City should trim employee health care costs to reduce deficit 

The budget outlook for the city and county of San Francisco is vastly improved compared to previous years. But serious systemic budget problems still need to be addressed.

In many ways, San Francisco and California are in the same boat when it comes to budget forecasting. State lawmakers started this fiscal year with a balanced budget, which was based on voters approving tax increases.

Voters backed Proposition 30, which was heavily promoted by Gov. Jerry Brown, and the state’s fiscal bleeding was stopped — at least for now.

San Francisco’s latest budget projection, highlighted by Mayor Ed Lee’s budget instructions to department heads this week, is also rosier than in recent years. Last year’s budget shortfall projected a $375 million hole in the 2013-14 fiscal year. But voter-approved pension reforms and tax reform have brought the latest two-year shortfall down to just $134 million in the $7.5 billion annual budget.

And while both city and state governments have seemingly halted more cuts for the immediate future, neither has done much to reverse the cuts that occurred in recent years. Such belt-tightening was necessary, but cuts to education and social services mean that some programs are starting to show strain.

Schools are the most notable example. The San Francisco Unified School District needs money for programs to help students who are at risk of not graduating. But state cuts leave the district with its hands tied to set up new programs, and city officials seem reticent when it comes to giving more money to an agency not technically under their control.

At the statewide level, additional financial reforms are likely to proceed on a twin track of increasing revenue and bringing down costs. Calls for more revenue revolve around bringing in more money without creating new taxes, and reforming the rules surrounding Proposition 13 is one increasingly popular approach. Officials also need to be looking at pension and health benefit reform, which could free up more money for the general fund.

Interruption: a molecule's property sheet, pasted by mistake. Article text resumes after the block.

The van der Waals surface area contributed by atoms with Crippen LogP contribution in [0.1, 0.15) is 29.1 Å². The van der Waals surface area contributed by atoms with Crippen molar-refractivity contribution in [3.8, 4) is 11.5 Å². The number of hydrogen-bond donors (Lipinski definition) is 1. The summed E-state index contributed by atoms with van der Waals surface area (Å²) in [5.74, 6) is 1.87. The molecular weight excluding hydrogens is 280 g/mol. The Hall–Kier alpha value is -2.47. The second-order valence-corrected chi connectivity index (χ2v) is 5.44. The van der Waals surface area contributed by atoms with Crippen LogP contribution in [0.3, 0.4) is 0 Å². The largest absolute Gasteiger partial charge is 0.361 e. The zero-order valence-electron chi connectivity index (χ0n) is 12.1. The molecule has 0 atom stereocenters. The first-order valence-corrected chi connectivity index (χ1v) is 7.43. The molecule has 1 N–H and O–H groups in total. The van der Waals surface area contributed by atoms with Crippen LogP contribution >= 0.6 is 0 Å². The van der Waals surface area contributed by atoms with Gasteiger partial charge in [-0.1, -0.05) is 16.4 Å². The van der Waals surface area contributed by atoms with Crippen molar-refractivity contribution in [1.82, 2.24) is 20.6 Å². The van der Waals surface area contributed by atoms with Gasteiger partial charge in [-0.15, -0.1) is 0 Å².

In San Francisco, the gorilla in the room is The City’s ever-increasing personnel costs, which are growing at a rate of $90 million per year, according to documents from the Mayor’s Office. Much of that growth is the increasing cost of health care for workers, their dependents and retirees.

As we witnessed with the federal reforms now popularly called Obamacare, the task of reforming health care in this country is a colossal task, and it would be unreasonable to assume that San Francisco officials will be able to come up with a silver bullet to bring down health care costs. But The City must take action to rein in its runaway personnel costs.

Just a few years ago, it looked like rising pension costs might bring down San Francisco’s budget. Yet a collaboration of city officials, business leaders and labor leaders grudgingly sat down and, after fits and starts, came up with a ballot measure that was palatable to everyone involved in the process. Voters agreed, and The City is now enjoying the fruits of the tough work. Although it may be necessary to some day revisit that effort, the cooperative approach ensured meaningful progress was made.

The state could take a lesson from San Francisco when considering its own pension problems. Meanwhile, The City should continue to be a trailblazer in cost control by coming up with a broad-based plan to reduce health care costs.

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